US presidency under Donald Trump, is most likely to boost Indo-US strategic relationship.
A confessed big fan of India and Prime Minister Narendra Modi, Trump had recently described India as ‘a key, and key strategic ally’.
Trump will be looking forward to deepening the diplomatic and military cooperation that is the shared interest of both countries.
The 70-year-old billionaire businessman who has lauded economic policies of PM Modi had said he wants to work with him.
At an event in New Jersey less than a month from now, Trump had promised to the Indian-American community in him India would find a true friend at the White House.
"I am a big fan of Hindu and I am a big fan of India. If I am elected president, the Indian and Hindu community would have a true friend at the White House," he had said at an event organised by the Hindu Republican Coalition.
Trump said he appreciated "great friend India in the fight against radical Islamic terrorism."
India has experienced firsthand "brutality of terror" in the past "including the mayhem in Mumbai," he said and described the 2008 Mumbai terror attack and that on Indian Parliament in 2001 as "absolutely outrageous" and terrible.
"We will defeat radical Islamic terrorism. We will stand soldier-to-soldier in this fight. This is so important in the age of ISIS," he said.
"India's is the world's largest democracy and is a natural ally of the US. Under a Trump Administration, we are going to become even better friends. In fact, I will take the word even out because we are going to be best friends. I look forward to working with Prime Minister Modi, who has been very energetic in reforming the economy and bureaucracy. Great man. I applaud him," he said.
"I look forward to doing some serious bureaucratic trimming right here in the US, believe me we need it most," Trump said.
"Your great Prime Minister has been a pro-growth leader for India. He has simplified the tax code, cut the taxes and the economy is strong growing at 7 per cent year. Excellent," he said.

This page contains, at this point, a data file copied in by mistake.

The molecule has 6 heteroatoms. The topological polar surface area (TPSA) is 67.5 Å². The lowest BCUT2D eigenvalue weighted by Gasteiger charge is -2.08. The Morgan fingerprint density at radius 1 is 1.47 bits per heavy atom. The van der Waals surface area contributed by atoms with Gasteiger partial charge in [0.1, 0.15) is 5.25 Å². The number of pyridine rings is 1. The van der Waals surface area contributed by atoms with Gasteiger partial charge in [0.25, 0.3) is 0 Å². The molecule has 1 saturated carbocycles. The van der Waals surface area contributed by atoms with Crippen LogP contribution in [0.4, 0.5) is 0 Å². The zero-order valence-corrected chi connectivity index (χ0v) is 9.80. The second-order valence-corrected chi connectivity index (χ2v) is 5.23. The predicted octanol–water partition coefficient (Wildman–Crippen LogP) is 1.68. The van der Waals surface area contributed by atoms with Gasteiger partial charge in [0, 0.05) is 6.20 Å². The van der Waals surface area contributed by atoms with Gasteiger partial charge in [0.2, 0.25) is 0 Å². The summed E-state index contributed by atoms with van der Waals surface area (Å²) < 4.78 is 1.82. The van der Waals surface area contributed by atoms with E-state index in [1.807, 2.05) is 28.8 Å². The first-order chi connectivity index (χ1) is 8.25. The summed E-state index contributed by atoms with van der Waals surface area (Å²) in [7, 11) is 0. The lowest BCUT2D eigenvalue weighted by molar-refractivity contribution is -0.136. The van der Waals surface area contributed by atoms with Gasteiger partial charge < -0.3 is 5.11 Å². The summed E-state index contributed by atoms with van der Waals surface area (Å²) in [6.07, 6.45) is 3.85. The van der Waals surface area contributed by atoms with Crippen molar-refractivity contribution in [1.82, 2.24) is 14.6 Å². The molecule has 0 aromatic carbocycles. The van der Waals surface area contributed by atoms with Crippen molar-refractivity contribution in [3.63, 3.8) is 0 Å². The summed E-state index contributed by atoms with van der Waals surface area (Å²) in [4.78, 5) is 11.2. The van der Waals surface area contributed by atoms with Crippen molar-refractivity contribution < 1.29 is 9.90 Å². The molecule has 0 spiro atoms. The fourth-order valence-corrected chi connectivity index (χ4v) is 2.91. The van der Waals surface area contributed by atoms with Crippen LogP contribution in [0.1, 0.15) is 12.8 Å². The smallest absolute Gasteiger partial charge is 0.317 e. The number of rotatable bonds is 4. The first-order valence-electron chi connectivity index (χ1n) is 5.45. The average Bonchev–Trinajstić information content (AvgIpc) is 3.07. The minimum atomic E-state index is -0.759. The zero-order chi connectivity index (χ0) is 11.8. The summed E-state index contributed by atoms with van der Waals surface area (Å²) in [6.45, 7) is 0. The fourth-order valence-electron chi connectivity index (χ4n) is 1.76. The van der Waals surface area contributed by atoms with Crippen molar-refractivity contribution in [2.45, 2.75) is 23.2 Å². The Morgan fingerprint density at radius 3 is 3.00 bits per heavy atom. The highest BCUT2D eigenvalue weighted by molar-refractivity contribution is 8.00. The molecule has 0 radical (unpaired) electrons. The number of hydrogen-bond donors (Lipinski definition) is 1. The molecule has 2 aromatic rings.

On the eve of the November 8 general elections, a key military advisor to the Trump said that India will have an important role to play in the Trump Administration’s Asia Pacific policy of "peace through strength."
"This is a country that shares our values, this is a country that shares a lot of geo-political interest and I think, his (Trump’s) work is going to be continuing the tradition of Bush Administration which made a lot of progress in that regard," Alexander Gray, a military advisor and author of several of the ambitious defence policies of Trump, said.
"We (a Trump Administration) would be looking to strengthen not just the cultural and economic aspect, but also on the defence side there is so much common ground with India. At a time when India’s foreign policy is changing because of China and Pakistan, because of Islamic terrorism, we need to be there to greet them with open arms. I think, the Trump Administration is ready to do that," Gray said.
Trump defeated Democrat’s Hillary Clinton, who was hoping to become the first woman president of the US.
Trump edged past her in a see-saw battle which he clinched by winning 288 electoral college votes to Clinton's 215. To win the presidential election, a candidate needs 270 of the 538 electoral college votes.